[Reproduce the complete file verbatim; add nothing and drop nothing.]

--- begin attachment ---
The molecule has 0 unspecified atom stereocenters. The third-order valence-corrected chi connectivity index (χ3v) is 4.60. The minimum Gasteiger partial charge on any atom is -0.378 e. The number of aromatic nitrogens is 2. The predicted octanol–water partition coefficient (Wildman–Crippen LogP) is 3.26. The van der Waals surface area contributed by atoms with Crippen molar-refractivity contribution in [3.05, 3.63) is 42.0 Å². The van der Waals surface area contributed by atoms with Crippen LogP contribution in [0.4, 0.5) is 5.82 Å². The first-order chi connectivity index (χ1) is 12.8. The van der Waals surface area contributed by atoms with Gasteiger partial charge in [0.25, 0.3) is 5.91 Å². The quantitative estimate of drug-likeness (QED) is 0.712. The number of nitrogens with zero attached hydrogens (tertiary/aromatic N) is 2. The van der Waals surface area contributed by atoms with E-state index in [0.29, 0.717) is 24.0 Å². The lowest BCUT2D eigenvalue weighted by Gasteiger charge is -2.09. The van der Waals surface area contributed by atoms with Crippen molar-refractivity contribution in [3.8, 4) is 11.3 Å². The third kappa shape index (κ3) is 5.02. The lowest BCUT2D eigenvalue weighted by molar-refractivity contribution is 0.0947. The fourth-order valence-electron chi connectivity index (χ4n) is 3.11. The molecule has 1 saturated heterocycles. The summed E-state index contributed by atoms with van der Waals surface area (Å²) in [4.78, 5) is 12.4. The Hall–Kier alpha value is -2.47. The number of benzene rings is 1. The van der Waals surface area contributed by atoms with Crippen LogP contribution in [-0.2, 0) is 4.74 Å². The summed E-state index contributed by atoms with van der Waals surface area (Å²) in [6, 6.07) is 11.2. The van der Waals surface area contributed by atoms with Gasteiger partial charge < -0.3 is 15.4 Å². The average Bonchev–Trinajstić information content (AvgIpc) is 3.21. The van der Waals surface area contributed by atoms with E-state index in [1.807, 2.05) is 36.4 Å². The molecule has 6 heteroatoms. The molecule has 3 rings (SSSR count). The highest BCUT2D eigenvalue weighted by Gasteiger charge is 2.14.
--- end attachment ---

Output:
The molecule has 0 unspecified atom stereocenters. The third-order valence-corrected chi connectivity index (χ3v) is 4.60. The minimum Gasteiger partial charge on any atom is -0.378 e. The number of aromatic nitrogens is 2. The predicted octanol–water partition coefficient (Wildman–Crippen LogP) is 3.26. The van der Waals surface area contributed by atoms with Crippen molar-refractivity contribution in [3.05, 3.63) is 42.0 Å². The van der Waals surface area contributed by atoms with Crippen LogP contribution in [0.4, 0.5) is 5.82 Å². The first-order chi connectivity index (χ1) is 12.8. The van der Waals surface area contributed by atoms with Gasteiger partial charge in [0.25, 0.3) is 5.91 Å². The quantitative estimate of drug-likeness (QED) is 0.712. The number of nitrogens with zero attached hydrogens (tertiary/aromatic N) is 2. The van der Waals surface area contributed by atoms with E-state index in [0.29, 0.717) is 24.0 Å². The lowest BCUT2D eigenvalue weighted by Gasteiger charge is -2.09. The van der Waals surface area contributed by atoms with Crippen molar-refractivity contribution in [3.8, 4) is 11.3 Å². The third kappa shape index (κ3) is 5.02. The lowest BCUT2D eigenvalue weighted by molar-refractivity contribution is 0.0947. The fourth-order valence-electron chi connectivity index (χ4n) is 3.11. The molecule has 1 saturated heterocycles. The summed E-state index contributed by atoms with van der Waals surface area (Å²) in [4.78, 5) is 12.4. The Hall–Kier alpha value is -2.47. The number of benzene rings is 1. The van der Waals surface area contributed by atoms with Crippen LogP contribution in [-0.2, 0) is 4.74 Å². The summed E-state index contributed by atoms with van der Waals surface area (Å²) in [6, 6.07) is 11.2. The van der Waals surface area contributed by atoms with Gasteiger partial charge < -0.3 is 15.4 Å². The average Bonchev–Trinajstić information content (AvgIpc) is 3.21. The van der Waals surface area contributed by atoms with E-state index in [1.807, 2.05) is 36.4 Å². The molecule has 6 heteroatoms. The molecule has 3 rings (SSSR count). The highest BCUT2D eigenvalue weighted by Gasteiger charge is 2.14.